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Alarm clock

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Publication number
US5966346A
US5966346A US08992831 US99283197A US5966346A US 5966346 A US5966346 A US 5966346A US 08992831 US08992831 US 08992831 US 99283197 A US99283197 A US 99283197A US 5966346 A US5966346 A US 5966346A
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US
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Grant
Patent type
Prior art keywords
alarm
time
step
set
sounding
Prior art date
Legal status (The legal status is an assumption and is not a legal conclusion. Google has not performed a legal analysis and makes no representation as to the accuracy of the status listed.)
Expired - Lifetime
Application number
US08992831
Inventor
Hideyuki Arai
Current Assignee (The listed assignees may be inaccurate. Google has not performed a legal analysis and makes no representation or warranty as to the accuracy of the list.)
Casio Computer Co Ltd
Original Assignee
Casio Computer Co Ltd
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Filing date
Publication date
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    • GPHYSICS
    • G04HOROLOGY
    • G04BMECHANICALLY-DRIVEN CLOCKS OR WATCHES; MECHANICAL PARTS OF CLOCKS OR WATCHES IN GENERAL; TIME PIECES USING THE POSITION OF THE SUN, MOON OR STARS
    • G04B23/00Arrangements producing acoustic signals at preselected times
    • G04B23/02Alarm clocks
    • G04B23/10Alarm clocks with presignal; with repeated signal; with changeable intensity of sound
    • GPHYSICS
    • G04HOROLOGY
    • G04GELECTRONIC TIME-PIECES
    • G04G13/00Producing acoustic time signals
    • G04G13/02Producing acoustic time signals at preselected times, e.g. alarm clocks
    • G04G13/021Details

Abstract

An alarm clock includes a time indicator, a first alarm for sounding a first alarm at a preset time, a manual rotary bezel provided rotatable relative to the time indicator outside same for setting a time elapsing from the alarm time, and a second alarm for sounding a second alarm when the time set by the rotary bezel has elapsed since the preset time. After the first alarm is sounded at the alarm time, and after the time set by the rotary bezel has elapsed, the second alarm is sounded. The time interval after which the second alarm is sounded is set by a simple operation and two-staged sounding ensures proper awakening of the sleeper.

Description

BACKGROUND OF THE INVENTION

This invention concerns an alarm clock which sounds an alarm at a set time.

An alarm clock is known which, if a desired get-up time is set as an alarm time, sounds an alarm when the alarm time is reached.

However, even if the alarm is sounded at the alarm time, the sleeper can operate a stop switch for the alarm to stop same before the sleeper awakes surely, and as a result, oversleep occasionally occurs. In order to solve this problem, alarm clocks are commercialized which sound an alarm again after a fixed time even if the stop switch is operated.

However, an interval of time after which the alarm is conventionally sounded again is fixed in alarm clocks which repeatedly sound their alarms. Therefore, the fixed interval of time is sometimes not suitable for a particular user's life rhythm, so that such an alarm clock can be completely useless for the user.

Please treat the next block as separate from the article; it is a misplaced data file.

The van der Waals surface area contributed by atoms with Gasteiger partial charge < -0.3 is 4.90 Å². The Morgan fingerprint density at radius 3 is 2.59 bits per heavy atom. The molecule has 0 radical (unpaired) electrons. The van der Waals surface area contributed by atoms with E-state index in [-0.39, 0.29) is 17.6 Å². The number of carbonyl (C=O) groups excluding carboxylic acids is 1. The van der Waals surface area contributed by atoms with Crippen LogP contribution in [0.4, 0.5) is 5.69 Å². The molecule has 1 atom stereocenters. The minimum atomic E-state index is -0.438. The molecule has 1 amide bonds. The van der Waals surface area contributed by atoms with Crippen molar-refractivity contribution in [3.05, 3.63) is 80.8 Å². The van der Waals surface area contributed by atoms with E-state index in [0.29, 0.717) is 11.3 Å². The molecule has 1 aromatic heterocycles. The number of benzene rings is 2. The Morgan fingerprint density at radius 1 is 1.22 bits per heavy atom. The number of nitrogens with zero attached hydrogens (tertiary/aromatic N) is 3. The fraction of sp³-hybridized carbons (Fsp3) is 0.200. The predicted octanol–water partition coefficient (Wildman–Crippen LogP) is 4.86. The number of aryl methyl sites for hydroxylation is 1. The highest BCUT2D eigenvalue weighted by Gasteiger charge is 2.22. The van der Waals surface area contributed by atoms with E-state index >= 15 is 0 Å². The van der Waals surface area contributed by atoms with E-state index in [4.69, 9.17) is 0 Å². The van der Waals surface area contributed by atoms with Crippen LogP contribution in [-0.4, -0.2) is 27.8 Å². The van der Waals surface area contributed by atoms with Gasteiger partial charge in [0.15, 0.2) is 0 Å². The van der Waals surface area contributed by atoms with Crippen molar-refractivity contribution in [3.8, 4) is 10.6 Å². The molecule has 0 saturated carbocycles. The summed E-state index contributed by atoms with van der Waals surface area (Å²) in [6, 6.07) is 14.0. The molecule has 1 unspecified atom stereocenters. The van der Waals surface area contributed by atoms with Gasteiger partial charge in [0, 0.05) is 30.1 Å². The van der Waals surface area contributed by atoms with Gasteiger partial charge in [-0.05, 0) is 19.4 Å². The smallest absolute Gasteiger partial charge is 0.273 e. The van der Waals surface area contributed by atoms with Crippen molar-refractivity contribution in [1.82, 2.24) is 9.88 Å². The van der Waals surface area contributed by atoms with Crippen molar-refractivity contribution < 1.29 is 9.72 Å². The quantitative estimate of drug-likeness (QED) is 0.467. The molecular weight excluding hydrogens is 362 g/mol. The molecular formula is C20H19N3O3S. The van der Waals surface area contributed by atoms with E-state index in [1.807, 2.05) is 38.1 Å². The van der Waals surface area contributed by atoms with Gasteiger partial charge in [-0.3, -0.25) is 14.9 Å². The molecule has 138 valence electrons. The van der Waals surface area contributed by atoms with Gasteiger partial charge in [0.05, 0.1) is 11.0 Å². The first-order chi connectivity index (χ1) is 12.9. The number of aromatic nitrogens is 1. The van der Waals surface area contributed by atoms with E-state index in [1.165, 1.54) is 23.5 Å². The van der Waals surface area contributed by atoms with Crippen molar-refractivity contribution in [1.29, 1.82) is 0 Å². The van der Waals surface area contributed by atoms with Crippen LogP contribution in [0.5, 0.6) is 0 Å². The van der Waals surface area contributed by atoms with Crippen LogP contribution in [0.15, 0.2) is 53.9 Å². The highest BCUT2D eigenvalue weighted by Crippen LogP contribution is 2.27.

In order to sound the alarm again after a desired interval of time, the user must prepare two alarm clocks and set a first alarm time in one alarm clock, and a second alarm time in the other alarm clock. That is, not only are two alarm clocks required but also two alarm times are required to be set, which is annoying.

It is an object of this invention to provide an alarm clock which is capable of easily changing an interval of time after which a second alarm is sounded.

SUMMARY OF THE INVENTION

In order to achieve the above object, according to this invention, there is provided an alarm clock comprising:

a time indicator;

first alarm for sounding a first alarm at a preset time;

a manual rotary provided rotatable relative to the time indicator outside said time indicator for setting a time elapsing from the preset time; and

a second alarm for sounding a second alarm when the time set by the rotary member has elapsed since the preset time.

According to this composition, a time interval from the time when the first alarm is sounded to the time when the second alarm is sounded is set easily. This two-staged alarming system ensures proper awakening of the sleeper.

BRIEF DESCRIPTION OF THE DRAWINGS

FIG. 1A is a front view of one embodiment of an alarm clock of this invention;

FIG. 1B is a back view of the alarm clock of FIG. 1A;

FIG. 2 is a circuit block diagram of the alarm clock;

FIG. 3 shows the state of an alarm clock sounding an alarm;

FIG. 4 is a flow chart of a schematic operation of the alarm clock;

FIG. 5 is a flow chart of a re-alarming process performed in FIG. 4; and

FIG. 6 shows a modification.

DETAILED DESCRIPTION

One embodiment of the alarm clock of this invention will next be explained referring to the drawings. FIGS. 1A and B are a front and a back view, respectively, of the alarm clock. The alarm clock 1 consists of a time indicating section 2, and an outer rotary bezel 3 concentric with, and rotatable relative to, the time indicating section. A stop key 4 is provided on an upper side of the clock 1 to stop an alarm temporarily. Provided on the back of the clock 1, as shown in FIG. 1B, are a time setting knob 5 which sets a time, an alarm time setting knob 6 which sets an alarm time, and an alarm on/off switch 7 which determines whether the alarm should be sounded.

The time indicating section 2 comprises a dial 2a, an hour hand 2b, a minute hand 2c, and an alarm hand 2d which indicates an alarm time. The time which the hour and minute hands 2b and 2c indicate can be freely corrected by manipulating the time setting knob 5 provided on the back of the main body of the alarm clock 1. The alarm time can freely be set by operating the alarm time knob 6.